As I’ve written here before, the United States has the largest prison population in the world. The second largest isn’t even close. People age 50 and older is the fastest growing segment of the U.S. prison population. Prison is one place where ageism, ableism and racism intersect.
About five years ago, as I was preparing to facilitate an 8-session conscious-aging workshop in a men’s maximum-security federal prison, I speculated how this workshop might compare with the workshops I’d already been facilitating among the un-incarcerated population. I already knew that one difference would be gender participation. By far, most participants in my conscious-aging workshops are women. I wrote about that prison workshop in the Sept. 5, 2017 issue of Wednesday Journal.
I decided to organize a second all-male workshop to run parallel with the one inside the prison. Those were pre-COVID times, so each group met in-person, face-to-face in a circle of chairs. One circle just happened to be behind high concrete walls, sharp barbed wire and locked steel bars.
The other circle still meets monthly. This group of older men has continued online through the pandemic and is now considering meeting in-person again. Camaraderie, angst, disagreement and humor circulates around the general topic of aging. Just like it did in the prison circle.
These men on the “outside” are in the privileged position where they can share about the internet, transportation, housing, travel, cooking or maybe food-shopping — topics that aren’t germane to life on the “inside.”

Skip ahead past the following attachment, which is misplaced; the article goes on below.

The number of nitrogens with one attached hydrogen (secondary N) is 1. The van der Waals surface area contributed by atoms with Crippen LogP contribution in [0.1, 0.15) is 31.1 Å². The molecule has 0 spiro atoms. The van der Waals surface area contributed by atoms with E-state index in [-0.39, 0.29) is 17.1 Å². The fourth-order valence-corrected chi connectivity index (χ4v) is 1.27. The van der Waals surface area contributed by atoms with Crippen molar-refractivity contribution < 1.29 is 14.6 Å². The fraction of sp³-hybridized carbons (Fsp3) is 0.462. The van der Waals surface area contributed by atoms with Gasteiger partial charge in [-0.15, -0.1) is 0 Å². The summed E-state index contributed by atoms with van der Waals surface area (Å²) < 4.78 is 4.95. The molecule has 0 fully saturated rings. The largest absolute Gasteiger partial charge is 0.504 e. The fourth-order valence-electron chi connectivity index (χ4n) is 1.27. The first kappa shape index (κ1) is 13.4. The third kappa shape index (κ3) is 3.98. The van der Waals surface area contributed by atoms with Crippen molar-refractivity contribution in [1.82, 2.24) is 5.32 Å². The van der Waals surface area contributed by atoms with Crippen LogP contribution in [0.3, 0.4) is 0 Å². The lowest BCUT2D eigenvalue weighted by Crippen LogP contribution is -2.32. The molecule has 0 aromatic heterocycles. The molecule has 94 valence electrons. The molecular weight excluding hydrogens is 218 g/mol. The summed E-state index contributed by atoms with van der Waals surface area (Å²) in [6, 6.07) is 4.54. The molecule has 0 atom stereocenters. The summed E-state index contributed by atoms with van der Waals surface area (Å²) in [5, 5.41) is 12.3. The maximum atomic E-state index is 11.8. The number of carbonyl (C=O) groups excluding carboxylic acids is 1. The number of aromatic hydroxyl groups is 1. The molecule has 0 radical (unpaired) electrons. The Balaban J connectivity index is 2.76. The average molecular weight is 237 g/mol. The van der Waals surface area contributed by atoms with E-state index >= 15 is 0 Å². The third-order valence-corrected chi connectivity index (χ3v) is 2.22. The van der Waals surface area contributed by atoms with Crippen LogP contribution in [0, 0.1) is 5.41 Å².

A few months ago, one of them asked the group for advice navigating a complicated situation. Although he and his spouse didn’t need it yet, and they love where they live, they decided to start looking at assisted housing in the area. They wanted help approaching this decision. The honesty of the request resonated.
This outreach led to a thoughtful, animated and wide-ranging discussion about a topic many of us shy away from. We quickly agreed on the importance of actually picturing living situations that could work for decades to come and how our transitions to them might unfold. One comment was that, if we live long enough, there will come a time when it won’t make sense or it won’t be possible to live where or how we live now. As we shared and listened, the impermanence of our relationships and our lives became less theoretical and more poignant. The beauty of that impermanence enveloped our words.
This honest discussion meandered a bit and included one guy’s sibling who’s had four broken hips but refuses to downsize, what it’s like being the house-husband, a local co-housing project, fire department key-access systems, locating advanced directive documents, and tattooing ‘Do Not Resuscitate’ on one’s own chest, among other topics.
Throughout the discussion, people commented on how important the initial question was and said thank you. There was consensus on the importance of having this discussion sooner rather than later. One guy said we were facing it squarely, and it was important for him to hear that he wasn’t the only one thinking about the particulars of what life might be like in 10 or 15 years. At which point another guy chimed in that they were already at that 10-or-15-years-later!
Conversations like these are percolating all across the country, as they should be. All it takes is for one person to reach out and ask a question, whether to family or friends or, nowadays, in a group on the internet. One such safe online place is called “Aging in The Age of Pandemic,” a weekly drop-in Zoom that I host for an organization named Courageus (www.Courageus.org).
Stop on by any Wednesday afternoon. I’ll see you there.